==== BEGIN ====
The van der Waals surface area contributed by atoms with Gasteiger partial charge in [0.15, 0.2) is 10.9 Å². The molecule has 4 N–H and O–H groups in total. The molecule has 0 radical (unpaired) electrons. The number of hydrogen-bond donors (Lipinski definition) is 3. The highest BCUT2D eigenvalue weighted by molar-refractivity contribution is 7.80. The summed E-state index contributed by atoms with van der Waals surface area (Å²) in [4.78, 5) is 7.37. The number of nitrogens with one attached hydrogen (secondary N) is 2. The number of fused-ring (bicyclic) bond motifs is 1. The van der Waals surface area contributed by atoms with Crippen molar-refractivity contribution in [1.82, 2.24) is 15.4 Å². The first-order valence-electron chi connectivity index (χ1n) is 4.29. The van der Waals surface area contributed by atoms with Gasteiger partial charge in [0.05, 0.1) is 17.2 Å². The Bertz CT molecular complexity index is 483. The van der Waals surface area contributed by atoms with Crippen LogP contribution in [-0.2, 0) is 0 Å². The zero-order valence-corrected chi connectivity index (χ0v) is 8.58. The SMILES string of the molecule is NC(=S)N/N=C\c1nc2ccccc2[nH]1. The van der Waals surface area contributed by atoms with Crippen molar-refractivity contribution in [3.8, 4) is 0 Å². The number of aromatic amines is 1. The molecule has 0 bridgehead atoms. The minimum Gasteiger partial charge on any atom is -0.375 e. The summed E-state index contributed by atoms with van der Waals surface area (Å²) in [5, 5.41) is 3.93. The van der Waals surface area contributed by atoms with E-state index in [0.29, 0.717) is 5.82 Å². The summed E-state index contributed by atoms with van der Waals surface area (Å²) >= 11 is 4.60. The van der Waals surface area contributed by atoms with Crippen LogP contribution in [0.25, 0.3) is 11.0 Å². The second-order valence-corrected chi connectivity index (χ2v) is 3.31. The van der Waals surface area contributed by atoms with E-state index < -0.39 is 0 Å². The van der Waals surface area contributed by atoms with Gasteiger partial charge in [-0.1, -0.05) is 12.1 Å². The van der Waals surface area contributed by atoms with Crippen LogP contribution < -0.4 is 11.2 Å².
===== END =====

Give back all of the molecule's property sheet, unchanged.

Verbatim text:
The van der Waals surface area contributed by atoms with Gasteiger partial charge in [0.15, 0.2) is 10.9 Å². The molecule has 4 N–H and O–H groups in total. The molecule has 0 radical (unpaired) electrons. The number of hydrogen-bond donors (Lipinski definition) is 3. The highest BCUT2D eigenvalue weighted by molar-refractivity contribution is 7.80. The summed E-state index contributed by atoms with van der Waals surface area (Å²) in [4.78, 5) is 7.37. The number of nitrogens with one attached hydrogen (secondary N) is 2. The number of fused-ring (bicyclic) bond motifs is 1. The van der Waals surface area contributed by atoms with Crippen molar-refractivity contribution in [1.82, 2.24) is 15.4 Å². The first-order valence-electron chi connectivity index (χ1n) is 4.29. The van der Waals surface area contributed by atoms with Gasteiger partial charge in [0.05, 0.1) is 17.2 Å². The Bertz CT molecular complexity index is 483. The van der Waals surface area contributed by atoms with Crippen LogP contribution in [-0.2, 0) is 0 Å². The zero-order valence-corrected chi connectivity index (χ0v) is 8.58. The SMILES string of the molecule is NC(=S)N/N=C\c1nc2ccccc2[nH]1. The van der Waals surface area contributed by atoms with Crippen molar-refractivity contribution in [3.8, 4) is 0 Å². The number of aromatic amines is 1. The molecule has 0 bridgehead atoms. The minimum Gasteiger partial charge on any atom is -0.375 e. The summed E-state index contributed by atoms with van der Waals surface area (Å²) in [5, 5.41) is 3.93. The van der Waals surface area contributed by atoms with E-state index in [0.29, 0.717) is 5.82 Å². The summed E-state index contributed by atoms with van der Waals surface area (Å²) >= 11 is 4.60. The van der Waals surface area contributed by atoms with Crippen LogP contribution in [0.25, 0.3) is 11.0 Å². The second-order valence-corrected chi connectivity index (χ2v) is 3.31. The van der Waals surface area contributed by atoms with E-state index < -0.39 is 0 Å². The van der Waals surface area contributed by atoms with Gasteiger partial charge in [-0.1, -0.05) is 12.1 Å². The van der Waals surface area contributed by atoms with Crippen LogP contribution < -0.4 is 11.2 Å².